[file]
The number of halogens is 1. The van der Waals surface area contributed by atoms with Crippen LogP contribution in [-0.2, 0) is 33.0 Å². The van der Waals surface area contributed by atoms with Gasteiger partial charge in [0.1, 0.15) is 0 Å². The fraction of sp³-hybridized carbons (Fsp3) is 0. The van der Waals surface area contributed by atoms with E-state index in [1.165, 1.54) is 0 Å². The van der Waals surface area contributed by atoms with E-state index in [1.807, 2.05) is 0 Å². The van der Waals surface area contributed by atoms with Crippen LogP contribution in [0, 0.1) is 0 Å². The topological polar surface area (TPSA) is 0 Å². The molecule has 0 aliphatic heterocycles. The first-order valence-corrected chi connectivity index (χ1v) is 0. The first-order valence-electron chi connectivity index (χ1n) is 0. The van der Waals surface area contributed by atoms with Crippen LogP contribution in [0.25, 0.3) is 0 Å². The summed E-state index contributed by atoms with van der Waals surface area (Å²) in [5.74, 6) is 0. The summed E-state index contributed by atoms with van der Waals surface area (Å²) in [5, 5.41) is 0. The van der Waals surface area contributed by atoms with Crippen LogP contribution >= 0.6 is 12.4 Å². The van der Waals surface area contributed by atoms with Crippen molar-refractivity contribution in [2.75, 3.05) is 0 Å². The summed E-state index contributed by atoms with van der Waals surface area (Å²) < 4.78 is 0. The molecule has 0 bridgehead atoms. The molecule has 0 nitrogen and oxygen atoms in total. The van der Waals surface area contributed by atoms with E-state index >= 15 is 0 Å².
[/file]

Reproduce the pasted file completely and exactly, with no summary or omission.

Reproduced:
The number of halogens is 1. The van der Waals surface area contributed by atoms with Crippen LogP contribution in [-0.2, 0) is 33.0 Å². The van der Waals surface area contributed by atoms with Gasteiger partial charge in [0.1, 0.15) is 0 Å². The fraction of sp³-hybridized carbons (Fsp3) is 0. The van der Waals surface area contributed by atoms with E-state index in [1.165, 1.54) is 0 Å². The van der Waals surface area contributed by atoms with E-state index in [1.807, 2.05) is 0 Å². The van der Waals surface area contributed by atoms with Crippen LogP contribution in [0, 0.1) is 0 Å². The topological polar surface area (TPSA) is 0 Å². The molecule has 0 aliphatic heterocycles. The first-order valence-corrected chi connectivity index (χ1v) is 0. The first-order valence-electron chi connectivity index (χ1n) is 0. The van der Waals surface area contributed by atoms with Crippen LogP contribution in [0.25, 0.3) is 0 Å². The summed E-state index contributed by atoms with van der Waals surface area (Å²) in [5.74, 6) is 0. The summed E-state index contributed by atoms with van der Waals surface area (Å²) in [5, 5.41) is 0. The van der Waals surface area contributed by atoms with Crippen LogP contribution >= 0.6 is 12.4 Å². The van der Waals surface area contributed by atoms with Crippen molar-refractivity contribution in [2.75, 3.05) is 0 Å². The summed E-state index contributed by atoms with van der Waals surface area (Å²) < 4.78 is 0. The molecule has 0 bridgehead atoms. The molecule has 0 nitrogen and oxygen atoms in total. The van der Waals surface area contributed by atoms with E-state index >= 15 is 0 Å².